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Bridging Learning Gaps in Education
Transcript of Bridging Learning Gaps in Education
What is Learning Gaps in Education?
Bridging Learning Gaps in Education
By: Liezel F. Lasdin
The dismal learning levels of students in schools should count as one of the biggest government failures. But this comes as no surprise given the prevailing priorities of the government.
Why is there a need to address Learning Gaps in Education of Students?
The primary focus of school education programs has been on inputs—construction of physical infrastructure, recruitment of teachers, providing study materials, and increase in enrolment. It was assumed that once the inputs were in place, the outcomes would follow automatically.
Though this focus has expanded in recent years to include greater monitoring and improving teacher and student attendance, expected learning outcomes have failed to materialize
Helping every child receive a high-quality education is one of the best ways to ensure a productive, successful future. But a startling number of Filipino students don’t have access to the necessary skills and resources they need to succeed.
The first step to determine a student’s learning gap is to perform a variety of activities in class and collect various data. . This data should be documented as well as analyzed in order to determine how well the student is performing or how far behind they may be.
How to Address Learning Gaps in Education of Students?
Once the gap is discovered, the teacher should begin to address this gap by first informing students of what they themselves should address. For example, the teacher must give the students a descriptive feedback in order to inform students of what skills they are do best as well as what skills they need to focus on and develop.
It is important to give a descriptive feedback in addressing student learning rather than an evaluative feedback because descriptive offers students more concrete descriptions of items they need to work on.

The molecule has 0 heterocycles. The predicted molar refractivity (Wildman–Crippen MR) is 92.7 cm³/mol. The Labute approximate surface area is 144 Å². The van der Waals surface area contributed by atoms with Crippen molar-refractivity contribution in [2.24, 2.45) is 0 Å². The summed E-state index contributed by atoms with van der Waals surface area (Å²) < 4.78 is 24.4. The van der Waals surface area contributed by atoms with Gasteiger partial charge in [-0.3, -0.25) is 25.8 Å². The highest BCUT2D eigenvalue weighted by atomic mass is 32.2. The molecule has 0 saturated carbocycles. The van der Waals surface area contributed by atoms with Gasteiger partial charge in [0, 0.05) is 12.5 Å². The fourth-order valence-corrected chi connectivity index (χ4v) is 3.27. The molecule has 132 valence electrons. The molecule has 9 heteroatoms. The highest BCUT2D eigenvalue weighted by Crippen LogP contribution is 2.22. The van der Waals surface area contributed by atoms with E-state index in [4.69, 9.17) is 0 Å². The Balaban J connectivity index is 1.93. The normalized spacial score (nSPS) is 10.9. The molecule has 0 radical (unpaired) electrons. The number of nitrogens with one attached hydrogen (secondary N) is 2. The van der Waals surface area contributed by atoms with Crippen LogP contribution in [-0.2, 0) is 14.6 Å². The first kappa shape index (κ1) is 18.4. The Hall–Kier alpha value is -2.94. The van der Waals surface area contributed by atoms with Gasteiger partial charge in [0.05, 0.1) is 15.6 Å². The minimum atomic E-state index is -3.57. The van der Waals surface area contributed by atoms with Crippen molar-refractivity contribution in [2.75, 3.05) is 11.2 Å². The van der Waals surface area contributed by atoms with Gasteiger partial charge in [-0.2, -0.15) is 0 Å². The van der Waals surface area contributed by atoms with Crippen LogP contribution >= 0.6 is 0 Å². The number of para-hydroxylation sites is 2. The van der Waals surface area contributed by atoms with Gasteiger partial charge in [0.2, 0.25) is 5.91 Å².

Learning theorists recognize that not all experiences result in learning, particularly discipline-based learning. John Dewey called for education to be deeply rooted in experience (1916), yet he acknowledged that experience in and of itself is not always educative (1933).
Experiences often create controversy, and if the controversy is not reflected upon, it can be a misleading, even harmful experience, which produces a lack of sensitivity and responsiveness in the learner (Dewey 1933). Although an encounter has the potential to develop key perceptions that foster personal growth, it is only when the experience is thoughtfully considered and analyzed that generalizations are formed to influence future action (Glenn and Nelson 1988).
Learner's Obstacles to Learning
Fear of change
Lack of relevance
Reluctance to ask questions
Inability to relate
Hanging onto old habits
Lack of motivation
These education strategies include:
High-Tech Education Strategies:
This strategy uses social media and other preferred communication methods, such as email and SMS text messaging, to connect with students and their parents. Teachers and school administrators are able to connect with students and families through these channels, keeping them engaged and informed. Teachers and administrators can use the school year to establish routine communication with students and families that can easily continue ithroughout the next school year. By creating a sense of community,communication and engagement is strengthened and connectivity is more apparent during and beyond the present school year.
High-Yield Education Strategies:
Teachers can use this strategy by encouraging students to have “self-assigned” learning. By supporting self-assigned learning during the school year and promoting educational activities before summer break, teachers can enrich student learning and create a learning mentality that can be carried tto the next school year. Teachers can combine this with high-tech strategies to engage with parents regarding these activities and communicate with students and families to check-in on progress and can be reiterated to the student’s teacher should the student continue on the next grade or level to keep up with his learning progress.
High-Touch Education Strategies:
This strategy instills learning through building relationships with the school community. By learning more about the school community throughout the school year, relationships can be built to last. School leaders might organize a community walk that highlights resources and challenges in a school neighborhood. This can create greater community awareness and activism while creating future school partnerships.
Through the utilization of these education strategies, K-12 schools can develop greater results for education throughout including:
• Stronger learning outcomes for students through the creation of these strategies
• Stronger communication and engagement with students and parents.
• Improved understanding of the school community, its resources and challenges.